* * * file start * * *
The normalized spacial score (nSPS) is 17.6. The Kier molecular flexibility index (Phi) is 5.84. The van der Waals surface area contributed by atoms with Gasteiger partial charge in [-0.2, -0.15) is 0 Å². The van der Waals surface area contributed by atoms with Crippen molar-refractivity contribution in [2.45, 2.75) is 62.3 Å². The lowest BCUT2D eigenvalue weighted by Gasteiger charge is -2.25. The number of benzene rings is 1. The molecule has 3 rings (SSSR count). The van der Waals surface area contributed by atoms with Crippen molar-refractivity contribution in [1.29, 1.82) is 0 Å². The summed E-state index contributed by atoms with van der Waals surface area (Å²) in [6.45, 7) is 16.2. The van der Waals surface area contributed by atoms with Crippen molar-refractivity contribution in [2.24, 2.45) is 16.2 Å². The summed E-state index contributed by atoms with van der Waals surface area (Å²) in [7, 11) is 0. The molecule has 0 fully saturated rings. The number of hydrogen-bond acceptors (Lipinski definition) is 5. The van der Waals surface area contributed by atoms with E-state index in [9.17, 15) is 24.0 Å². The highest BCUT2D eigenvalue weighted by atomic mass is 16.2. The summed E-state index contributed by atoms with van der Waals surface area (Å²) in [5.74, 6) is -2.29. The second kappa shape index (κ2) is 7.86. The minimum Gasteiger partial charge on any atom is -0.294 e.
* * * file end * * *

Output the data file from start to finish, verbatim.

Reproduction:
The normalized spacial score (nSPS) is 17.6. The Kier molecular flexibility index (Phi) is 5.84. The van der Waals surface area contributed by atoms with Gasteiger partial charge in [-0.2, -0.15) is 0 Å². The van der Waals surface area contributed by atoms with Crippen molar-refractivity contribution in [2.45, 2.75) is 62.3 Å². The lowest BCUT2D eigenvalue weighted by Gasteiger charge is -2.25. The number of benzene rings is 1. The molecule has 3 rings (SSSR count). The van der Waals surface area contributed by atoms with Crippen molar-refractivity contribution in [1.29, 1.82) is 0 Å². The summed E-state index contributed by atoms with van der Waals surface area (Å²) in [6.45, 7) is 16.2. The van der Waals surface area contributed by atoms with Crippen molar-refractivity contribution in [2.24, 2.45) is 16.2 Å². The summed E-state index contributed by atoms with van der Waals surface area (Å²) in [7, 11) is 0. The molecule has 0 fully saturated rings. The number of hydrogen-bond acceptors (Lipinski definition) is 5. The van der Waals surface area contributed by atoms with E-state index in [9.17, 15) is 24.0 Å². The highest BCUT2D eigenvalue weighted by atomic mass is 16.2. The summed E-state index contributed by atoms with van der Waals surface area (Å²) in [5.74, 6) is -2.29. The second kappa shape index (κ2) is 7.86. The minimum Gasteiger partial charge on any atom is -0.294 e.